The same theme is picked up by Projects Partner Adrian Eakin, who now splits his time between Belfast and London.

As the pipeline of major infrastructure projects slowed in Northern Ireland the firm has been able to continue to service NI-based clients who are looking to Great Britain for work.

“Scotland has a big pipeline of schools, roads, hospitals and waste facilities. So we have followed the major NI contractors who we would traditionally work for here into Great Britain and in some cases internationally,” he says.

“Northern Ireland lags behind, particularly in contrast to the pipeline of work in Scotland – it has probably one of the biggest infrastructure pipelines in Europe. England has just announced £2.5bn worth of new schools and already has a huge pipeline in other sectors. There are a few projects here, but there is no transparent and structured pipeline, it is all ad hoc, so the contractors are going elsewhere.”

The company’s Belfast team have been exporting their services for some years to GB, getting on to panels for large scale infrastructure projects for clients such as Croydon Council.

“Because we are a lower cost jurisdiction we are able to cut our cloth a little bit to win a large volume of work. Having the Pinsent Masons name is also a tick in the box in terms of expertise and quality,” adds Eakin.


Corporate partner Richard Gray has seen a similar trend in his team, with the firm responding to client needs, both in terms of services and geographical spread.

Some clients, such as SHS Group, are making acquisitions in England, while other GB-based clients are selling assets in Northern Ireland, for example Terra Firma’s sale of Phoenix’s supply business to Airtricity.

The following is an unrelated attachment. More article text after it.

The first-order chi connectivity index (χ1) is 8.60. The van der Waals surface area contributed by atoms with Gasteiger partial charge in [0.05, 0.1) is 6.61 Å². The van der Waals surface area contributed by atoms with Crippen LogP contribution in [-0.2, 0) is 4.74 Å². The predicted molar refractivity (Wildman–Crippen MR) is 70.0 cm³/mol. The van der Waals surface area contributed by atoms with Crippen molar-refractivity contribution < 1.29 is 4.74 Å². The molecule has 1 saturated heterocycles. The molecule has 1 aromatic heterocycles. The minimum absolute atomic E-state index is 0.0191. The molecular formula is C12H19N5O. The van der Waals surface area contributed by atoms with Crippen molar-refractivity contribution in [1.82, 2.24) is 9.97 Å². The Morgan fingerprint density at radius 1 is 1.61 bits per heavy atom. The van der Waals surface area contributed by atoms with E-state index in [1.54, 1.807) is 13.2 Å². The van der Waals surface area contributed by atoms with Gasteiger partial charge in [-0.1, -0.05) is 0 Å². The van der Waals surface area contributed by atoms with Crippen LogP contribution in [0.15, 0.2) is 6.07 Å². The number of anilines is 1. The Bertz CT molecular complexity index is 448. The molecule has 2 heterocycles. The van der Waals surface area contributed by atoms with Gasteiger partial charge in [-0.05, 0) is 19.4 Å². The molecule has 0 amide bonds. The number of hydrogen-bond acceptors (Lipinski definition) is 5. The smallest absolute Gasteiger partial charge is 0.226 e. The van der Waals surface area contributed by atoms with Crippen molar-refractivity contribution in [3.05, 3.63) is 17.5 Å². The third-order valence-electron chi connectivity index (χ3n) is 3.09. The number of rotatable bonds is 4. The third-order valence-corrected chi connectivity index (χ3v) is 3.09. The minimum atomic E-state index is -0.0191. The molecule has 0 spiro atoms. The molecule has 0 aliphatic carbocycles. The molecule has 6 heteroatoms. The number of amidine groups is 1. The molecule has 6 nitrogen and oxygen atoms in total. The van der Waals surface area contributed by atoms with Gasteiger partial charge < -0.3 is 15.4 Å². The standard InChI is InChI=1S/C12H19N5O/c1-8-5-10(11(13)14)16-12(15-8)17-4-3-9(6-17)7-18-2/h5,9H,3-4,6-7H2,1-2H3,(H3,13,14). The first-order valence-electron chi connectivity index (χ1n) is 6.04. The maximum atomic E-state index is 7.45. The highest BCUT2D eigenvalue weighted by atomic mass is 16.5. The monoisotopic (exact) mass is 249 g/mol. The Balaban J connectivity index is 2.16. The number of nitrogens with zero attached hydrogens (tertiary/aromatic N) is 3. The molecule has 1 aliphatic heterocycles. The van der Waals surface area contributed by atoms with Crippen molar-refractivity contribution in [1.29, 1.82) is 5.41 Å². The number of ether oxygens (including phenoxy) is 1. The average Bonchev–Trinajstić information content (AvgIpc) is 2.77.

“As clients became more sophisticated and required more sophisticated legal services we needed to be able to offer those to them,” says Gray.

“One of the attractions of the new firm is to use those international contacts to help our clients go into new markets. We’ve been able to refer a number of local clients to our colleagues in the Gulf who are looking at joint ventures for example around the World Cup in Qatar,” he adds.

“We are also helping Queen’s University who are looking at a joint venture in China. We were able to introduce Queen’s to our Shanghai office and give them in-country advice – things we couldn’t have done previously.”

A team from Belfast recently worked on the disposal of Edinburgh Airport for BAA, one of the biggest corporate infrastructure transactions in the UK this year at over £800m – a deal built on a relationship formed when Ferrovial were selling Belfast City airport. Greater opportunities to export the firm’s expertise will also arise following the merger.